SAN DIEGO, CA—Canyoneers from the San Diego Natural History Museum are celebrating a major milestone in 2023—their 50th anniversary. What started out as a group of volunteers leading walks through Florida Canyon has evolved into a county-wide program that has introduced tens of thousands of people to the wonder of nature in our region.
One of the few trail guide groups nationwide affiliated with a museum rather than a park or reserve, Canyoneers are volunteers who have had comprehensive training by museum scientists and other local experts on the natural history of our region.
The Canyoneers were founded in 1973 by Helen Chamlee, an educator and associate botanist at the Museum. She believed that direct contact with nature was the most effective way to educate the public about San Diego’s native habitat.
Fifty years later, the Canyoneers have:
We’re proud to offer an insider's view of nature in our region through the free hikes led by Canyoneers,” said The Nat’s President and CEO Judy Gradwohl. “For the past 50 years, Canyoneers have taken the Museum outside our walls, and introduced thousands of people to the marvels of San Diego County.”
While Helen Chamlee was working at the Museum, she helped establish Florida Canyon as a native plant preserve. The educator and botanist spent hours at hearings and Council meetings advocating to keep this part of Balboa Park in its natural state—at the time, the canyon’s eastern slope was high, dense chaparral, sometimes called elfin forest.
In November 1973, the first 27 “Florida Canyoneers” began offering guided nature walks focused initially in Florida Canyon. Later, the group dropped “Florida” from their name and added hikes in other parks, coastal wetlands, the desert, and mountains.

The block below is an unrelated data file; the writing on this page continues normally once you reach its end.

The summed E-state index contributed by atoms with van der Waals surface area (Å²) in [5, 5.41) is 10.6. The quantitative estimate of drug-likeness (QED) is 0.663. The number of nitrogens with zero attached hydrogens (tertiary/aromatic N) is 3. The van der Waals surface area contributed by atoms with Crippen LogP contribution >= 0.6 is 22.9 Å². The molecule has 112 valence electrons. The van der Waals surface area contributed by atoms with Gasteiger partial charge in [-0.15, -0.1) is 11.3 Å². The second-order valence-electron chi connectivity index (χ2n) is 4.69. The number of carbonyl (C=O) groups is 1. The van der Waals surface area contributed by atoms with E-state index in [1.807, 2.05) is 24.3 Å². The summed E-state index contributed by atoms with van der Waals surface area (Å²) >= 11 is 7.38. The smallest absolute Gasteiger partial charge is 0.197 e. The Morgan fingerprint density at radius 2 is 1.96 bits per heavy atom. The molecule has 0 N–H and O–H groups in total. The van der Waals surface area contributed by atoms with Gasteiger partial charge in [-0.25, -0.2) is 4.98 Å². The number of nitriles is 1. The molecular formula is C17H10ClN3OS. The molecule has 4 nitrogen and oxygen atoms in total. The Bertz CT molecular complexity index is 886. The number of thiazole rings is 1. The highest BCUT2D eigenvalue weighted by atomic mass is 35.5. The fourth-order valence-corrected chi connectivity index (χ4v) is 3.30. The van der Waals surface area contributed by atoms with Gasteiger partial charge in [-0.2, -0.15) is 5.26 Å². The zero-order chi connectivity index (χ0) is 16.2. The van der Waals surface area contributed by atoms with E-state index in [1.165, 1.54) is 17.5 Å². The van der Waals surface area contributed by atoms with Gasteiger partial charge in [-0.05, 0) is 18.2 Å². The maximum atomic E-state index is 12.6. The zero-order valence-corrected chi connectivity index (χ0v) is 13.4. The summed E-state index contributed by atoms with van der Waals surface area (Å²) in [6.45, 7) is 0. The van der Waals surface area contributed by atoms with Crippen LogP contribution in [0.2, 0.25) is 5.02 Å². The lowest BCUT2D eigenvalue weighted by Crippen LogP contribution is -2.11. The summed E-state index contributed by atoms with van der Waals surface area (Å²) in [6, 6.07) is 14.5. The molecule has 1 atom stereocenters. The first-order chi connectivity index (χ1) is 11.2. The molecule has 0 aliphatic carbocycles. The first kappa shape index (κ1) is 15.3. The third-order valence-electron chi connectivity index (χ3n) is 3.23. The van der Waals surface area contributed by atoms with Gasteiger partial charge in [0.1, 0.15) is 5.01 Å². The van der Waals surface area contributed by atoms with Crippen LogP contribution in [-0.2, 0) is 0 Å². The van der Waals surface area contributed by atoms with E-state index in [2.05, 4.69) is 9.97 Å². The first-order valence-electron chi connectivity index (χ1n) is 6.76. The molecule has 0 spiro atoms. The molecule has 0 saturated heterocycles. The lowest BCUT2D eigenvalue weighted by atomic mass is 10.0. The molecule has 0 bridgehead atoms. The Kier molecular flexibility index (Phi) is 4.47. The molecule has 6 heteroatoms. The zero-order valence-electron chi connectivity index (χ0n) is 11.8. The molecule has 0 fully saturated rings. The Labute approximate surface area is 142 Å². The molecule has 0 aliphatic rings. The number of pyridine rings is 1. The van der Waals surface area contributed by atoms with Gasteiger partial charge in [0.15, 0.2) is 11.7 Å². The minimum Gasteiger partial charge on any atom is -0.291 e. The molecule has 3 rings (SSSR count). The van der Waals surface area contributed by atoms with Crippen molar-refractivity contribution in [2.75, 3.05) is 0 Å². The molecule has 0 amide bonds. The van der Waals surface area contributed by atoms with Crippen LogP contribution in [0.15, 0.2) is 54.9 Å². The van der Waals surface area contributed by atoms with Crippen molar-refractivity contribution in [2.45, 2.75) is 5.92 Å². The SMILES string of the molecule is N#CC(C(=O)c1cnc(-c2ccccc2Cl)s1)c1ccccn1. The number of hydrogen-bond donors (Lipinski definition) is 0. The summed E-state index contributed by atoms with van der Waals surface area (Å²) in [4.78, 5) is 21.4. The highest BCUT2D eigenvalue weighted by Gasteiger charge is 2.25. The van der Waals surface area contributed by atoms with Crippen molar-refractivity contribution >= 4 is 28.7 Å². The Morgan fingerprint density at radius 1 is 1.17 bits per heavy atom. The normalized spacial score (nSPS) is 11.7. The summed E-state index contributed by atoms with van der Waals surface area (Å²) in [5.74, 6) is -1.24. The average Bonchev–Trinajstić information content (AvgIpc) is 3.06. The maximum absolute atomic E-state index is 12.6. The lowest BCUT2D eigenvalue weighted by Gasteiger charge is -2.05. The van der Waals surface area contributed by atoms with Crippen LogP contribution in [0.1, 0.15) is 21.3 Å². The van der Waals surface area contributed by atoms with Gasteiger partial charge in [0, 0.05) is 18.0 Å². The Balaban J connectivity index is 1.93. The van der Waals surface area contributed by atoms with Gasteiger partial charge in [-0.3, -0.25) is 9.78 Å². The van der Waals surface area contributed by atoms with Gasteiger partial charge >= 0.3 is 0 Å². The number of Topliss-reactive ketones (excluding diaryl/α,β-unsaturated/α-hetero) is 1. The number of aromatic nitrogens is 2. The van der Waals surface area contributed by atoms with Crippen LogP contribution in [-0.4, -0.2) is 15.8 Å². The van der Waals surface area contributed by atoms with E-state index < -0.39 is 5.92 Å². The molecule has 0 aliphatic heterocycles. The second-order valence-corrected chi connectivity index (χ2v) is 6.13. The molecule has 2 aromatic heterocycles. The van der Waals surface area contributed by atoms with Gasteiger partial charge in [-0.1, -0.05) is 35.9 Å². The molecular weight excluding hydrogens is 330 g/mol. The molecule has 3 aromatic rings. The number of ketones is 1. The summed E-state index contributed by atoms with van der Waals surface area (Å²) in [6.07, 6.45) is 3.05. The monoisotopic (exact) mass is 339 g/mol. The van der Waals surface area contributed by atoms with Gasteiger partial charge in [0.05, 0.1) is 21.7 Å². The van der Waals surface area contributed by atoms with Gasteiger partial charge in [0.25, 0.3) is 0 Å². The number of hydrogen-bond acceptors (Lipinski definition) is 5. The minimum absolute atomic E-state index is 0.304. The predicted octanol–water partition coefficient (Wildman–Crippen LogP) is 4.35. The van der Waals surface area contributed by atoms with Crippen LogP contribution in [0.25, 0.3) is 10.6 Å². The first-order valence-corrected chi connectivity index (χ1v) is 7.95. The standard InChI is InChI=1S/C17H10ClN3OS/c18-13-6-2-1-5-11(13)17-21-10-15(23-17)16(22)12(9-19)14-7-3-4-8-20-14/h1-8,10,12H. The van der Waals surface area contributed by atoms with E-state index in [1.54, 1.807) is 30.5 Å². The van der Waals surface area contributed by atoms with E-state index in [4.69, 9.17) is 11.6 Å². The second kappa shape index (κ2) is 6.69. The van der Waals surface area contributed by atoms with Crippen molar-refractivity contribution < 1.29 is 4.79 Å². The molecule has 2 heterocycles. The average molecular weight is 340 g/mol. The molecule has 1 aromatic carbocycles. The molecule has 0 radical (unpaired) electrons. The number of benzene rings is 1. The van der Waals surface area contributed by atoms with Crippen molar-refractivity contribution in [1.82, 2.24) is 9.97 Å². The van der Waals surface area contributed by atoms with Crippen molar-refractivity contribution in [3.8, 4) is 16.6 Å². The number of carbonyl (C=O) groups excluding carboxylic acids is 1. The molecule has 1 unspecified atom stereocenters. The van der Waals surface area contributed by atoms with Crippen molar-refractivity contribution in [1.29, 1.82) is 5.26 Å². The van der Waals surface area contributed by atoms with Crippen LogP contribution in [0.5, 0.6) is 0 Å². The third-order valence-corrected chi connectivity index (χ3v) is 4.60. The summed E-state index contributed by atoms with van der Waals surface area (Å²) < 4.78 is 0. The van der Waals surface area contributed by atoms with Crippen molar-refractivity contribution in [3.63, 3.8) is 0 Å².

Today, the group offers about 80 interpretive hikes each year. They cover diverse terrain, ranging from easy coastal and urban trails to tough treks through Anza-Borrego Desert State Park and Palomar Mountain. Private hikes for school groups are also available.
The list of hikes they’re leading this spring is available at sdnat.org/canyoneers. A new schedule—for the September 2023-June 2024 season—will be released this summer. The program is made possible with support from dedicated volunteers and program partner Subaru of America.
“Partnering with The Nat supports our goals to safeguard resources for future generations and preserve natural spaces,” said Eric Park, zone retail marketing manager at Subaru of America. “The Canyoneers connect people with nature in our region, often inspiring a long-term appreciation of and love for our planet.”
Interested in being a Canyoneer? Joining this group as a volunteer trail guide offers a great opportunity to get outside, inspire people about nature in our region, and learn more about local wildlife from from museum scientists and other experts. The Nat begins accepting applications in April for new volunteer trainings that begin in fall 2023.
The San Diego Natural History Museum (The Nat) is one of California’s oldest and most respected cultural and scientific institutions. Founded in 1874 by a small group of citizen scientists, the Museum works to preserve and protect this amazing place we call home. The Museum is located at 1788 El Prado, San Diego, CA 92101 in Balboa Park and is open daily from 10 AM to 5 PM. For more information, call 877.946.7797 or visit sdnat.org. To stay up to date on Museum news, follow The Nat on Instagram and Twitter and join the discussion on Facebook.
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